5 September, 2008, Mt Eliza, Victoria, Australia
First of all, please let me say that we have done Carey proud with such an incredible turnout to see her off in style. It comes as no surprise, but I know one thing for certain. She’d sit back, survey the scene and feel really loved. Thanks again.
The fact that Carey was such a perfectly balanced character was no accident. Carey had a simply wonderful upbringing from a loving family. She loved to spend time with her father, Roy, whenever she could, enjoyed a very special and close relationship with her lovely mother Lois and took great pride in the love she had for sister Louise and brother Nigel, both of whom equally loved to have their doting little sister around. Her delight in having a close family never wavered and the lessons learned in that warm and secure environment supplied her with the blueprint she took into her own marriage and motherhood. It was totally based on love and security and she learnt that early in life.
Fast forward to 1984. When I first lay eyes on Carey. She was 18 years old and an apprentice at a printing company at which we both worked. Apart from being, as we all know, absolutely striking to look at, her manner, her seemingly effortless elegance struck me the minute I saw her. And life was never going to be the same. I knew it right then, but it took me a while to convince her of the same thing. In fact two years of pretty determined pursuit! It’s history now that she relented and decided that, for some strange reason, I was worth investigation. She had discovered beer right about that time and I can’t help but feel there could be some correlation between the two occurrences!
Carey took it all in her stride. This was a path she was choosing and she was to embrace that choice, through thick and thin. I like to think she is still embracing it, in that ageless, classy way. Because Carey had the most wonderful virtue of being unburdened by ego. She simply never saw it necessary to inform those around her of her undoubted abilities. I’m sure most present will recognise how, when speaking with Kez, she would sincerely want to know what was happening in your life, only touching on her own trials or triumphs as a matter of course in the conversation. Even then, she would understate her own achievements, not because she had to, but it was her natural way. And she had achievements. Many, many achievements. In fact, it was failure that was the stranger to Carey. It was this care for others that set Carey apart from most. That genuine way of hers, the really wanting to know, to listen. To really listen. She made every person she called ‘friend’ feel special. She made me feel special. Every day. She still makes me feel special.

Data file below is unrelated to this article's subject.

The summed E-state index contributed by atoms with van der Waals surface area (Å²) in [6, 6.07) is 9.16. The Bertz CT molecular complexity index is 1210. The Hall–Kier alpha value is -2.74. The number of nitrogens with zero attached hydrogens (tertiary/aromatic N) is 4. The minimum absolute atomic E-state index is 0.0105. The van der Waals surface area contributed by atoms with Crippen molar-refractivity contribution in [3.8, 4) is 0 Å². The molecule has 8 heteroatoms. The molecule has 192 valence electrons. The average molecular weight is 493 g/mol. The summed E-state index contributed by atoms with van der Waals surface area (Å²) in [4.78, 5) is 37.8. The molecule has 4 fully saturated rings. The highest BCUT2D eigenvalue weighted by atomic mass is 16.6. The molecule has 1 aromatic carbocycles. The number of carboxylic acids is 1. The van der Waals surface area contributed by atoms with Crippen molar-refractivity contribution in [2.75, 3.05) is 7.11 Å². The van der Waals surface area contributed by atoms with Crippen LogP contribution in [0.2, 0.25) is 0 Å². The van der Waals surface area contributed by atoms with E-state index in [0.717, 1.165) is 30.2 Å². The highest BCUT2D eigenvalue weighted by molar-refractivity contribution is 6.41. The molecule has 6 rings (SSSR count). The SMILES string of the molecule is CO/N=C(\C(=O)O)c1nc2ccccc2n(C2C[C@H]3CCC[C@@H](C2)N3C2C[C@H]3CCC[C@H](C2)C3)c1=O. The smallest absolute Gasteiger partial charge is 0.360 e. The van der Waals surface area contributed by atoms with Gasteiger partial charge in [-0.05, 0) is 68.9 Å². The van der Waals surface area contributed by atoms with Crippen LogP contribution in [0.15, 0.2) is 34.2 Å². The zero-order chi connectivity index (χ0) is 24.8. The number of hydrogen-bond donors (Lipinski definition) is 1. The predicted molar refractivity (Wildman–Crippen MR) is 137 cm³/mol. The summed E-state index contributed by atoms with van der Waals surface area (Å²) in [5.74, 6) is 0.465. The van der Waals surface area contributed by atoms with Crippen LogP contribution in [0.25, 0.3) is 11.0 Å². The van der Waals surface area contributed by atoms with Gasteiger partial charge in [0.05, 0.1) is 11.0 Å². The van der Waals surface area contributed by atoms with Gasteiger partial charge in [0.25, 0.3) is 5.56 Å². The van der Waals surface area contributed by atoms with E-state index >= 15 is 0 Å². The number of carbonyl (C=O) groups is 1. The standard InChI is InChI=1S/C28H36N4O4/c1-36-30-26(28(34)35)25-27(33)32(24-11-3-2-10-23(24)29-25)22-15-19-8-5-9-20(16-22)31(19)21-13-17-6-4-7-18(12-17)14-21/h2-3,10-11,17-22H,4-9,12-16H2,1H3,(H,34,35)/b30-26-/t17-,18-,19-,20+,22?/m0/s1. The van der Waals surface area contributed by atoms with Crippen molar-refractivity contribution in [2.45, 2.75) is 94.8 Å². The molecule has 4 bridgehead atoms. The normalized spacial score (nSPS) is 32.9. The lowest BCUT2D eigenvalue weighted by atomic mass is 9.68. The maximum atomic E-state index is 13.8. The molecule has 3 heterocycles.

Back to the story… We became inseparable. We became known for our ability to fully enjoy a party, but it was Carey that was the principal in that. When other mates were getting a tug on the sleeve from their partners at around 1am to hit the road, more than once it was whispered in my ear as they made their reluctant way from a venue, ‘I wish I had a chick like yours’. ‘Keep wishin’ pal’, I’d think to myself as Kez would race from the dance floor, grab me around the shirt collar and rush me back so we could bust a few of our trademark messy moves to Soft Cell’s Tainted Love or some such ‘big-haired ‘80s classic. All the while those gleaming white teeth shining from that so freely-given smile. So we moved through life, married, ate bacon and eggs and read the papers on a Sunday, worked hard, played hard.
And then Spencer arrived… Home-Brand anyone? Carey was a natural mother. We had no idea that was going to be the case, but, once again, failure never turned down Carey Street. This was just another example of her wonderful attribute of celebrating what life brought her. She took to it with the same enthusiasm she approached everything. Angus was on the scene by this time too, and her clear blue eyes were given yet another reason to sparkle. And the next phase of Carey’s wonderful life hove into view. Carey loves her children. In fact, who doesn’t? They became her focus. She happily gave up a career that she’d built on ability and ethic, made her life around our little family, became involved with all their activities and loved every second of it.